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Part of being a sustainable bicycle component is having a long life span, or at least having a long life span worked into the design. Failure analysis is an important aspect of the design process in order to gain long life span. For parts or components that undergo load, a good design process usually involves failure analysis after the testing phase. A lot of this happens in the bicycle industry. Many bicycle and component manufactures have an entire branch of their company that tests their product to a point of failure, learns from that failure, and works that knowledge into the continued design. If the company does not have a testing department, they contract the testing out to a third party such as EFBe. Another important reason that frames and components are tested is to make sure they meet certain safety standards, or performance standards. This kind of testing usually doesn’t lead to failure.

Cycling is a good place to find failures after the product has hit the shelves. The reason for this is that the weight of the final product is an important design parameter. So important that vast amounts of research go into removing mere grams off of components. Jobst Brandt said it well: “Parts which give reliable service are often considered “overbuilt” and are redesigned to save a few grams.” Unfortunately other design parameters are sacrificed to obtain desired weight. These can include ultimate strength, fatigue strength, and lifespan. Visit Jobst’s article Some Bike Failures to see more photos of failures and some more discussion as to the reason why bike parts fail.

Failures are seen on just about every part of a bicycle,  but one of the most common failures that I see on a regular basis as a mechanic is pitting of bearing races such as this one:

Pitting on a axle cone

This pitting can happen when abrasives contaminate the grease surrounding the ball bearing and race. Put simply, a ball bearing is sandwiched in between two smooth surfaces that are parallel to each other. These surfaces are called “races”. Since it is almost impossible to get the two races perfectly parallel, the ball bearing is always a little bit closer to the races at a single point in its rotation around the surfaces. The space between the ball and race is filled with grease, so when this grease is contaminated with abrasives, the abrasives get compressed against the race and the ball at the point in the rotation where the ball is closest to the race. When this squeeze happens under load, with thousands, upon thousands of rotations, it causes the pitting you see in the picture. This is a common failure and is the result of poor maintenance and poor bearing adjustment. With proper maintenance and adjustment, bearing systems of this type will last longer than their modern brethren.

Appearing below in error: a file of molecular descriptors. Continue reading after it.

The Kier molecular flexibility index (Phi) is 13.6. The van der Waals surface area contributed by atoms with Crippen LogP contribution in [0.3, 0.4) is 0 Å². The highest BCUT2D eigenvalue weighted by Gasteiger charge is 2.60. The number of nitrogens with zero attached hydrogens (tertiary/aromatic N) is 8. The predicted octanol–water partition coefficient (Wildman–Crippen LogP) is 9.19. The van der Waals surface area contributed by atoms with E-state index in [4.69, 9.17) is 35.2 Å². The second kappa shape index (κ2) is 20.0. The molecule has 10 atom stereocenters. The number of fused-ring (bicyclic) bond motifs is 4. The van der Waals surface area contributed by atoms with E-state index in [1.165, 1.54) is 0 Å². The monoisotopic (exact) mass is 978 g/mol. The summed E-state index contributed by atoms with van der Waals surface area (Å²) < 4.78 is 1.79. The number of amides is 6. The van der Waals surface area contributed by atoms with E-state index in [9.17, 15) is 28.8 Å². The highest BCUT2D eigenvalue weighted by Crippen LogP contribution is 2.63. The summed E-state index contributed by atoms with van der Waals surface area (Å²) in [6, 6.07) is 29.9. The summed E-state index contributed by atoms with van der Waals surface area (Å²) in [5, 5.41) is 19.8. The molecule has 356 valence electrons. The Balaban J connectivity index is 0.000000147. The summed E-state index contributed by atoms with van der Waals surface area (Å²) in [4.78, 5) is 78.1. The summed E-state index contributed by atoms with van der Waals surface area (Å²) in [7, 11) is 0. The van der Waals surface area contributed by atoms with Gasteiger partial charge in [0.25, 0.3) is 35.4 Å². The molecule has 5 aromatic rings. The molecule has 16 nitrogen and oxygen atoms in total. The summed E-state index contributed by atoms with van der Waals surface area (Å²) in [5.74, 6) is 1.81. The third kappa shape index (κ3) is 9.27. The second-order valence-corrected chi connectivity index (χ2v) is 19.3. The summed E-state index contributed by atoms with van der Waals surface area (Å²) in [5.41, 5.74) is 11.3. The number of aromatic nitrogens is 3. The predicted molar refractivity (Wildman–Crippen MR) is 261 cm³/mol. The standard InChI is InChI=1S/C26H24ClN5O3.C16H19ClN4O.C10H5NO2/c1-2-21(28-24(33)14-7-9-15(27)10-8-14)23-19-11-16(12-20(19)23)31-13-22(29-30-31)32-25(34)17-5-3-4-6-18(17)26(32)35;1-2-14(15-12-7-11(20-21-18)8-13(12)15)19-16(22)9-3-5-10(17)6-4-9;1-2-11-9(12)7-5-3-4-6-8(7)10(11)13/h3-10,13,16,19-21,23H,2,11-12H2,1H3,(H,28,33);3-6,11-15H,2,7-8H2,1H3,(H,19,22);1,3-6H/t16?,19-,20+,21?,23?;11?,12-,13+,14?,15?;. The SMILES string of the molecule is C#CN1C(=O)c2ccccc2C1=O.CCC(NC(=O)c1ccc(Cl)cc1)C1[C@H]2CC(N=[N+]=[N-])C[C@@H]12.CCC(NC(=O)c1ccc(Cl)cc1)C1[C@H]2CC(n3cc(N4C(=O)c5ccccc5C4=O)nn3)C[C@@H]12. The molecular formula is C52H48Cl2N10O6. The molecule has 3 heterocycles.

Modern bearing systems are usually sealed. This means that the two races and ball bearings come in a neat adjustment-free package that just needs to be pressed and seated into a recess, like this:

You can see two metal rings. These are the races. The balls are under that blue piece of plastic. When these types of bearings get contaminated and go bad, you remove them, throw them in the recycle bin, and put in new ones. To maximize their life span they must be installed correctly (parallel and seated), and carefully wiped clean every now and then. You want to be careful as to not push contaminants beyond the plastic seal.

Once in awhile I’m blessed with an uncommon failure. Recently I was working on a Masi Gran Criterium that was upgraded in 1985 to full Campagnolo Super Record components. The rear derailer (1984 Super Record) had a small crack in its outer cage:

Cracked SR outer cage

This is a strange spot for a crack failure since this part of a bike is under minimal load. Since the crack lies at the back of the cage, then the maximum load scenario would be when the chain is in the big-big combo. This would place the tension spring at its maximum potential to compensate for the lack of slack in the chain. In other words, the derailer would look like this:

Big-Big Combo - Tension spring at maximum

When the derailer is in this position, the tension spring is counteracting the chain by trying to pull the tension pulley back to its neutral position. This puts tension on the back surface of the pulley cages. If you have trouble visualizing this, imagine the bottom surface of a beam under load. This surface is in tension while the top surface is in compression. In this scenario the back of the cage is in tension and the front of the cage is in compression.

Now, I don’t think that this is the only factor that caused the failure. In the picture of the cracked cage, you see a nut recessed into the cage where the spring cage bolt screws into. When the bolt is tight up againast that nut then there is a portion of the cage that gets compressed. The cage material is a very lightweight aluminum alloy, and when compressed with a recessed nut that has 90 degree angles for edges it will develop microscopic cracks. Points like this are called stress risers. To get a better look, I pulled the cage apart at the crack:

Notice the nut seat has a 90deg angle at the compression point.

The thin part of metal that is below the nut seat in the above picture is compressed when the derailer is in use. The angle between this section of material and the non-compressed material is around 90 degrees. At the vertex of that angle, the compressed material is being pulled away from the non-compressed material forming a high stress point which, over time, will develop microscopic cracks, especially in lightweight aluminum alloy.

Add one more factor to the mix, and it all becomes clear. Material flaw. There is a good chance that this part may have had a flaw on its back outersurface, such as impurity or void. I didn’t see any evidence of one, but I don’t have a scanning electron microscope at my disposal, so I may never know. It is, however, likely.

Design flaw, material flaw, and one too many times in the big-big combo sent this derailer cage to the graveyard. The problem is I don’t know the history of the bike, the rider, or when the crack developed (my customer just bought the bike), so I don’t know if it had a long life or not. I do know one thing. The bike it was on did not get ridden all that much. This crack may have developed in 1985 for all we know.